Feelings – we’ve all got them, all the time, and so do our kids. While we’re usually a bit more articulate than our children at explaining our emotions, more often than not, we’re learning alongside them. If you or your little one struggles to find the words sometimes, this book is for you.
I first found about Feel a Little on a Saturday morning radio segment. I was listening in at the studio before I was about to go on, and as the author Jenny Palmer left, after having talked through her new book with the host, I begged for a pre-read. I’m so glad I did. It’s a beautiful book, and a must-have for parents of preschool and primary aged children.
Feel a Little
Each feeling has its own page and is a different shape and colour. This isn’t just eye-catching, but really representative of how feelings can sit within us, sometimes soft and full, and at other times sharp and angular. Feel a Little uses poems and words we can all understand, and these are helpful even for adults when it comes to articulating feelings. Frustration, for example, feels ‘prickly’. I think we can all relate to feeling frustrated and prickly.
Every poem ends with a bit of inspiration to help the child process the feeling. Maybe your child is feeling bored, and they sit down with the book and read about what it’s like to feel bored. At the end of the poem, they’ll be encouraged to be curious.
How it can help you
Feel a Little will help your child tell you what’s going on for them on the inside. Hopefully, this will help them to avoid the inevitable explosions that come when feelings simmer without expression for too long. So often, when kids exhibit big feelings through tantrums or oppositional behaviour, it’s just the tip of the iceberg. What we see on top is the tossing of toys, but what lies below is a build up of frustration, of sadness, of unmet need. If your child understands what they’re feeling, they’re much less likely to lash out and less likely to let things get pent up to the point of a big explosive episode.
It’s not just about giving the kids the words, it’s about giving parents the platform to ask questions. Reading the book alongside your child will give you the chance to connect with them. You can snuggle up on the couch, read a poem, and then ask the question, “Do you ever feel that way?” Here, it’s helpful to be able to relate to the feeling yourself. If a child knows that a grown up has felt that way too, that it’s normal and it’s totally possible to cope. You could possibly share a story about a time that you’ve felt shy or nervous, and this will allow for greater connection and communication.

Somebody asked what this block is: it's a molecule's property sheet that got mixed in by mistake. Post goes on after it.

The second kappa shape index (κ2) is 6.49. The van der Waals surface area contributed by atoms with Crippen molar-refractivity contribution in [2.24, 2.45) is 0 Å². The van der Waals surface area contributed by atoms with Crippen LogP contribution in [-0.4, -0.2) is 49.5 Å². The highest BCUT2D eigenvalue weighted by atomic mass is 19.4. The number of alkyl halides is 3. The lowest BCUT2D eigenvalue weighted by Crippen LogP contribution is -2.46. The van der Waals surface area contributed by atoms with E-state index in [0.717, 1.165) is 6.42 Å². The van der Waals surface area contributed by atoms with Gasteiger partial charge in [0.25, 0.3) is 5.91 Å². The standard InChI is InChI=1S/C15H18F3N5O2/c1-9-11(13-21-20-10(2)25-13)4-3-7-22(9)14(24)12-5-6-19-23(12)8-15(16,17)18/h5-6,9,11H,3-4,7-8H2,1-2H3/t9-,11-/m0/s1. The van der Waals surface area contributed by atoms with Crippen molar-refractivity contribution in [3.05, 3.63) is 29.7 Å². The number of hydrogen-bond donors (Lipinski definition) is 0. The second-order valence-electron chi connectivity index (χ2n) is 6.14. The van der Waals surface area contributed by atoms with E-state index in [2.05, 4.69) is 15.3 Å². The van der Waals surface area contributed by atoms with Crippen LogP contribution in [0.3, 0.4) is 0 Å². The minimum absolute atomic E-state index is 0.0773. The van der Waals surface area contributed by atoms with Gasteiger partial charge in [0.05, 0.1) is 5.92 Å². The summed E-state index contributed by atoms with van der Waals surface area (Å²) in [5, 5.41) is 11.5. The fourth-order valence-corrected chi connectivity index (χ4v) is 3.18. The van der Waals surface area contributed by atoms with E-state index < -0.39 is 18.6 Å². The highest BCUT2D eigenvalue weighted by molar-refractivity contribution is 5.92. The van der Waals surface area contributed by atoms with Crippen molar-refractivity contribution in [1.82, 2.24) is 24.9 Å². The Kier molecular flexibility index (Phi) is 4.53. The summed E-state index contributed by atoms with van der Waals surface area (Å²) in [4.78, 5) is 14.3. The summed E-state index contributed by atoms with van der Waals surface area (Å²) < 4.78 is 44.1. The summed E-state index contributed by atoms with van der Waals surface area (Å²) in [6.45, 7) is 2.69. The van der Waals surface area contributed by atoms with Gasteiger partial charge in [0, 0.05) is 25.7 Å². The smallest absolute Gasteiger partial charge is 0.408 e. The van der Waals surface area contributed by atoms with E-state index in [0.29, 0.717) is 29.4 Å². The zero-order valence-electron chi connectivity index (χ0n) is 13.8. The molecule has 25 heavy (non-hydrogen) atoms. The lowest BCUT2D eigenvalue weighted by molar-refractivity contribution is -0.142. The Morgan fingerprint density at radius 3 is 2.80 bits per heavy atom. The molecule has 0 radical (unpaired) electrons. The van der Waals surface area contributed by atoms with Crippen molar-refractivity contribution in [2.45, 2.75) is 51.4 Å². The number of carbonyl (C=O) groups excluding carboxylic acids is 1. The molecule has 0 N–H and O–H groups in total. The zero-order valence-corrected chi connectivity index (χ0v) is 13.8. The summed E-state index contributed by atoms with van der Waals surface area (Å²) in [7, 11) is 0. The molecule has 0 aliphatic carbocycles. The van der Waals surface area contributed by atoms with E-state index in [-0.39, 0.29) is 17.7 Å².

Better than asking why
Asking questions or helping them label their feeling will make them much more likely to open up to you about what’s happening in their inner world than if you asked them why. Take it from me, why isn’t a helpful way to go about working out how to help your child. Why can be perceived as confrontational – even your facial expression when asking why can make it feel that way. Try it now, prepare yourself to ask the question why, and I bet you’ll feel your face firm up and your brows get a little furrowed. That’s not the way to start an open and supportive conversation, but Feel a Little can help you with that.
Another great thing about Feel a Little is the sense that no feelings are off limits or wrong. It will enable your child to make sense and help them own them instead of making them feel shamed. This is really powerful. When you give a child’s feelings permission to exist, you’re actually giving them permission to exist.
You can pick up Feel a Little at Parenting Place book store. If you’d like to know more about big feelings, you can also come along to a talk I’m co-hosting a talk with Jenny Hale at Parenting Place in July called ‘Big feelings’. I’d love to see you there.